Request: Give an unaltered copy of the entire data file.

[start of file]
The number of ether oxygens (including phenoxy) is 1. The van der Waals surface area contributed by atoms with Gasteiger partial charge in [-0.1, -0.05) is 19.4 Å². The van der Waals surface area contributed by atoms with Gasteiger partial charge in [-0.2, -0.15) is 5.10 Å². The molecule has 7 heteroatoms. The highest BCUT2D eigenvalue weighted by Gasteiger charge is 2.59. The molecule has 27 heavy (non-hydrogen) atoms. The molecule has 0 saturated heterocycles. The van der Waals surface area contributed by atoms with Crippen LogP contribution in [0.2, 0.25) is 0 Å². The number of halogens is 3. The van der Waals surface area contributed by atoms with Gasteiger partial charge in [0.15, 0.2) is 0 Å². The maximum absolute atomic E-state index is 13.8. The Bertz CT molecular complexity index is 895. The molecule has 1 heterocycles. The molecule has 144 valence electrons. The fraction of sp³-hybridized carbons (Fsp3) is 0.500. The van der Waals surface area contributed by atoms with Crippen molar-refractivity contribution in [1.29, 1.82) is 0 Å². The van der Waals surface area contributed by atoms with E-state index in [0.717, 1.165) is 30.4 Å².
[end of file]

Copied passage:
The number of ether oxygens (including phenoxy) is 1. The van der Waals surface area contributed by atoms with Gasteiger partial charge in [-0.1, -0.05) is 19.4 Å². The van der Waals surface area contributed by atoms with Gasteiger partial charge in [-0.2, -0.15) is 5.10 Å². The molecule has 7 heteroatoms. The highest BCUT2D eigenvalue weighted by Gasteiger charge is 2.59. The molecule has 27 heavy (non-hydrogen) atoms. The molecule has 0 saturated heterocycles. The van der Waals surface area contributed by atoms with Crippen LogP contribution in [0.2, 0.25) is 0 Å². The number of halogens is 3. The van der Waals surface area contributed by atoms with Gasteiger partial charge in [0.15, 0.2) is 0 Å². The maximum absolute atomic E-state index is 13.8. The Bertz CT molecular complexity index is 895. The molecule has 1 heterocycles. The molecule has 144 valence electrons. The fraction of sp³-hybridized carbons (Fsp3) is 0.500. The van der Waals surface area contributed by atoms with Crippen molar-refractivity contribution in [1.29, 1.82) is 0 Å². The van der Waals surface area contributed by atoms with E-state index in [0.717, 1.165) is 30.4 Å².